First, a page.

“Stalin pooped here”

InstaStalinThe pinkish bud has opened,
Rushing to the pale-blue violet
And, stirred by a light breeze,
The lily of the valley has bent over the grass.

Ioseb Besarionis dze Jughashvili, age 17 (later known as Joseph Stalin)

One of the most unnerving things I learned while in Russia last summer was that Joseph Stalin’s reputation isn’t all that bad.  I expected that the propaganda, purges, and mass murders during Stalin’s reign would weigh heavily on the collective memory of Russians.  But that didn’t seem to be the case.

Just two months ago, The New York Times reported on the apparent revival of Stalin’s popularity when the city of Volgograd decided to change its name back to Stalingrad for six days each year, purportedly in honor of the Soviet soldiers who died during the Great Patriotic War (World War II):

“Polls have shown rising popularity for the former Soviet dictator, despite his responsibility for the deaths of tens of millions of his countrymen. Data from the Levada Center, a Moscow-based polling agency, showed that in 2012 only 22 percent of Russians said Stalin played a ‘negative role’ in the country’s development, down from 60 percent in 1998.”

“Russia Revives the Namesake of Uncle Joe”

Now that I live in “Uncle Joe’s” home country, I was curious to hear what Georgians had to say about him.  And, naturally, to go to his hometown and take pictures of his toilet.

Most responses to questions about Stalin here are accompanied with a wry smile.  “Yea, yea, we know… But he did take good care of Georgia while he was in power.”  A coworker explained to me that the older generations tend to perceive Stalin as a “victim of the system,” a Georgian boy who wrote poetry and sang in the church choir until he was corrupted by the “monster” Lenin.  Friends in my generation explained that in their grade schools, Stalin was presented dryly as a past leader of the Soviet Union, neither a hero nor a villain.  He is referred to as a strong and skilled leader.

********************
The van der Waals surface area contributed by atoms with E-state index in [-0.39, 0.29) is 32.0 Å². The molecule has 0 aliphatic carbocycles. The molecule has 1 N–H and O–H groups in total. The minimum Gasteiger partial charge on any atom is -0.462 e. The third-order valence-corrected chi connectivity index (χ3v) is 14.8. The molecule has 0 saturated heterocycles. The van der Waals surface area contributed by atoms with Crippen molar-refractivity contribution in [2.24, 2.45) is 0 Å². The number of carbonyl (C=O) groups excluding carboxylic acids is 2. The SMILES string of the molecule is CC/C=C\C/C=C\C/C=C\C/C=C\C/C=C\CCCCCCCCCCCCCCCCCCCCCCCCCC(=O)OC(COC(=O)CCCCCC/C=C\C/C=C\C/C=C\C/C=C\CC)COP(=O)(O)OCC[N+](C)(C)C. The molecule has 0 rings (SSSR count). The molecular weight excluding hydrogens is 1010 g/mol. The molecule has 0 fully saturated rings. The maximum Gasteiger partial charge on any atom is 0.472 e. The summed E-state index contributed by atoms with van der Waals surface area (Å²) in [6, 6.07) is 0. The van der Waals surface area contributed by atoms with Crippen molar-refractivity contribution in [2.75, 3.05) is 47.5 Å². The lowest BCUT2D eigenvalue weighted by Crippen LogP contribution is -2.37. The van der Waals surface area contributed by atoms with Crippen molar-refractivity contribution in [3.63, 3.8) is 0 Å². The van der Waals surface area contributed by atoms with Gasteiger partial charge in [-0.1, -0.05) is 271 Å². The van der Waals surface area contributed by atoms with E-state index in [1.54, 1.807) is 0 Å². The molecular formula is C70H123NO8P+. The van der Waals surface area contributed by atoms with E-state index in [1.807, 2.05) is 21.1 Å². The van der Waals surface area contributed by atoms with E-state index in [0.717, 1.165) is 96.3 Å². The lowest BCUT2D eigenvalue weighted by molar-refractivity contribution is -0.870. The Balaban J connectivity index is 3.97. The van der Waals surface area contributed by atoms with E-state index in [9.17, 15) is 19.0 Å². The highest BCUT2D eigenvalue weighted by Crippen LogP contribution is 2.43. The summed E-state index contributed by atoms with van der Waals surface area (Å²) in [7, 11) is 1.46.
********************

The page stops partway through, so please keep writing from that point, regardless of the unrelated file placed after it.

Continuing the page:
On yet another workday excursion, I stepped out of our branch office in Gori to visit the Stalin Museum.  I was fascinated by this “museum of a museum,” a relic of the Soviet Era intentionally unchanged since 1979.  Nearby, visitors can visit Stalin’s childhood home, and tour his private train car.  A veritable Stalinpalooza.

Gori isn’t only a Stalin theme park.  This small city was battered by the war with Russia in 2008, and is still surrounded by rows upon rows of “temporary” IDP housing, where displaced Georgians have been living for five years with little hope of relocation.  When hardship is so ingrained in people’s live, I can understand the nostalgia for Soviet times.  Putin is a much more relevant villain these days.

P1110202 P1110205 Stalin Museum P1110303 P1110207 P1110241

As many Meghans as Stalins.  What can I say, my coworker was camera-happy.

As many Meghans as Stalins. What can I say, my coworker was camera-happy.

Stalins Home

Inside Stalin’s childhood home

"Temporary" IDP housing on the way from Tbilisi to Gori

“Temporary” IDP housing on the way from Tbilisi to Gori

14 comments

  1. I’ve studied extensively on Stalin while living in former USSR. There is no question in my mind that he was an incredibly evil man. His friend Beria and the others were just as evil. He didn’t have any love for his own family why do people think he cares about anyone else. Millions of his own innocent, intelligent people perished, including both of my grandfathers. The Russians in their entire history as a country probably done the worst thing ever by letting him to power. He died as a mad man running from one room to another. I do not envy his glory & his popularity.

  2. Wow, fascinating. I suppose as long as people are different, there’s always going to be supporters for fascism. In Mexico, you wouldn’t believe how much support there is for some of the historic dictators they’ve had there – Not because they think that person did great things but because they were a “strong leader” which is a quality that’s held in extremely high regard there.

    • Yes, I’ve heard the “strong leader” argument so many times. But often people who have experienced chaos will accept order at a very high price (loss of liberty, persecution of scapegoats, etc.).

  3. When I read the heading and then the first line of the poem, I was thinking for a moment that some poet was describing Stalin’s defecation process. Which, after I fully opened the post, turned out Stalin’s poem itself. But that was bizarre ) Great post!

  4. Honestly, I have a Russian aunt by marriage and the moment I brought up Russian politics, I was really surprised at how she actually preferred Stalin over Putin! It didn’t take long for me to realise that it’s just like many of the Arab dictators who were removed in the recent years, Putin was just doing the same thing. I was surprised when she said she would rate his government at 3/10 at best on a good day…so I guess older generations are beginning to now look at Soviet Russia with fondness now because what’s new isn’t better – if not worse.

  5. Niki

    One of those historical figures people love to hate and hate to love. Oddly enough, there’s ample reason for both. On a different note: like the new layout!

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